Such is the compulsive abandon with which he pursues this mission, not only does he sufficiently distract himself from the bleak inevitability of his situation, but he actually professes to having enjoyed this period of his life.

It’s only once he’s done all that he can to ‘insure’ his professional future; once the i’s have been dotted and t’s crossed, and indeed once the last semblance of his perception of light and shade has been fully extinguished and he’s left surrounded by nothing but darkness, that John is forced to properly confront his life ahead, as a blind man.

Notes on Blindness is written and rather artistically directed by Pete Middleton and James Spinney, recounting John Hull’s remarkable story through extensive access to his audio diaries, in a suitably sympathetic and frequently touching manner.

Clever splicing of original cassette audio with the lip-synching of actors is an inventive and effective means with which to give John’s recordings new life and impact.

The negative effects of John’s blindness are well documented here, be that his sense of isolation, his deteriorating mental well-being, his wife’s concerns of being somehow locked out of his ever insular existence, or John’s increasing feelings of uselessness in crisis situations.

All such factors as they slowly drive John into a very dark place in his own mind, lead him to make a life-changing decision; to chronicle on audio cassette his thoughts and emotional responses to blindness, as a sort of personal therapy, and over a period of many years this would be John’s own attempt to come to terms with and fully understand his rather lamentable predicament.

Notes on Blindness is a film that offers a fascinating insight into the locked-in thoughts, feelings and ruminations of a blind man, some of which are as unexpected as they are thought-provoking: be that the comfort of standing in the rain, each drop landing on a surface forming a sort of sonic landscape by which a blind person is able to navigate by gaining an appreciation of distance, height and to some extent texture, or the conscious decision to ‘give up smiling’ – for if there is no reciprocation from the other party, then the whole gesture seems somewhat futile, so what’s the point?

Ultimately it’s Hull’s appreciation that he must fully embrace and understand blindness in order that it will not get the better of him, that is his saving grace. His decision to refuse to live in hope of his sight being restored again one day, whilst on the surface appearing to be the decision of a man that’s given up hope, is in fact the decision of a man that is – as far as is possible – at peace with who he now is and what the future holds for him.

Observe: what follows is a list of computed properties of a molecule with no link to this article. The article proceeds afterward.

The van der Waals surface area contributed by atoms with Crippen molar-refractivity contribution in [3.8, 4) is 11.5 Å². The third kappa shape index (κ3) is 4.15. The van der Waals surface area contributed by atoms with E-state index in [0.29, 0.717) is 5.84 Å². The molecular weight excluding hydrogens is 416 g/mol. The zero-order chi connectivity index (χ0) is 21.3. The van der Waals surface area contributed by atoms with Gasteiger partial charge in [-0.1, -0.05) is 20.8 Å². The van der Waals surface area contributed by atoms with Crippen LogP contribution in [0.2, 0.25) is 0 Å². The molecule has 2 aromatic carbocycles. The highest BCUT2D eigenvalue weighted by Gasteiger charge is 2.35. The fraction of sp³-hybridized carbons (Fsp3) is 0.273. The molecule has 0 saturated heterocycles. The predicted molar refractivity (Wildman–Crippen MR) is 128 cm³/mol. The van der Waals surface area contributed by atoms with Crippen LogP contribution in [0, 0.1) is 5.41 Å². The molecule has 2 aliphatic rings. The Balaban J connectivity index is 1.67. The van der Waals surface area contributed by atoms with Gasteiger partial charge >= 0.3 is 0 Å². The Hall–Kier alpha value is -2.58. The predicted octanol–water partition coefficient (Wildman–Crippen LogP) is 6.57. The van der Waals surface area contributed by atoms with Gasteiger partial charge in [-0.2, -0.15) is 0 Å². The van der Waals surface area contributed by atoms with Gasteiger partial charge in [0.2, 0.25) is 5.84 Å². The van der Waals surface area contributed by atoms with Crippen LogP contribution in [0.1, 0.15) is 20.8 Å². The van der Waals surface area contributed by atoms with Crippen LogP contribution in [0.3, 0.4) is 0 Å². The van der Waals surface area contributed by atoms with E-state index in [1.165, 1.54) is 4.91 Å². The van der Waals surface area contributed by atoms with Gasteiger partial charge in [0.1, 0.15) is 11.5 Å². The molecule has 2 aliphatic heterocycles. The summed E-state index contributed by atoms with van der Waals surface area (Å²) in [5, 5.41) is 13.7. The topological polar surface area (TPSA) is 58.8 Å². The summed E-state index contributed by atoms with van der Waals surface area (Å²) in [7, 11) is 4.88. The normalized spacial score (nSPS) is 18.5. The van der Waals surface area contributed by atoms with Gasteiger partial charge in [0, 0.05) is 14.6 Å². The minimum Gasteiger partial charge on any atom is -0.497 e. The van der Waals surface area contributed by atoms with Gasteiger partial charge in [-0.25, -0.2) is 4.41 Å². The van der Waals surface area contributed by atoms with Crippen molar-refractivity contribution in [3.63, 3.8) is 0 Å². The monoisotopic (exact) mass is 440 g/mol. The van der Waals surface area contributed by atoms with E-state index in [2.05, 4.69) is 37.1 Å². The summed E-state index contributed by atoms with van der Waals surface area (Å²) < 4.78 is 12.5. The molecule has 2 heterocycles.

FILM REVIEW: The Neon Demon

Running an advertisement for a series of films that heavily influenced Nicolas Winding Refn’s directorial style immediately prior to the screening of The Neon Demon could be seen as either an enlightening glimpse into the mind of the film’s director, or a sort of ill-advised, potential plot spoiler.
In truth, whilst very evidently shaping his thought processes for this latest venture, more than anything it provides an opportunity for appreciation; to nod knowingly at clear but well realised influences within Refn’s own stylistic approach. The Neon Demon, it must be said, holds up well under its own merits.
This sinister tale is Winding Refn’s twist on a familiar theme; that of a young innocent heading to the big smoke to seek her fame and fortune. The young innocent in this case is she with the God-given beauty, Jesse (Elle Fanning), a girl of subdued yet focused ambition to be a top model.
Her seductive natural beauty induces dollar signs in the eyes of some, but green-eyed envy in those of others.
Within the truly vacuous fashion industry, beauty, we are told, is everything.
“Is that your real nose? God, life is so unfair…” pipes up one picture perfect model; a girl whose personal plastic surgeon has dubbed her ‘the bionic woman’ for obvious reasons. She’s certainly pleasing on the eye, but that can’t curb her and her colleagues’ underhand bitchy sniping at the new girl in town, something that has the potential to escalate out of all control.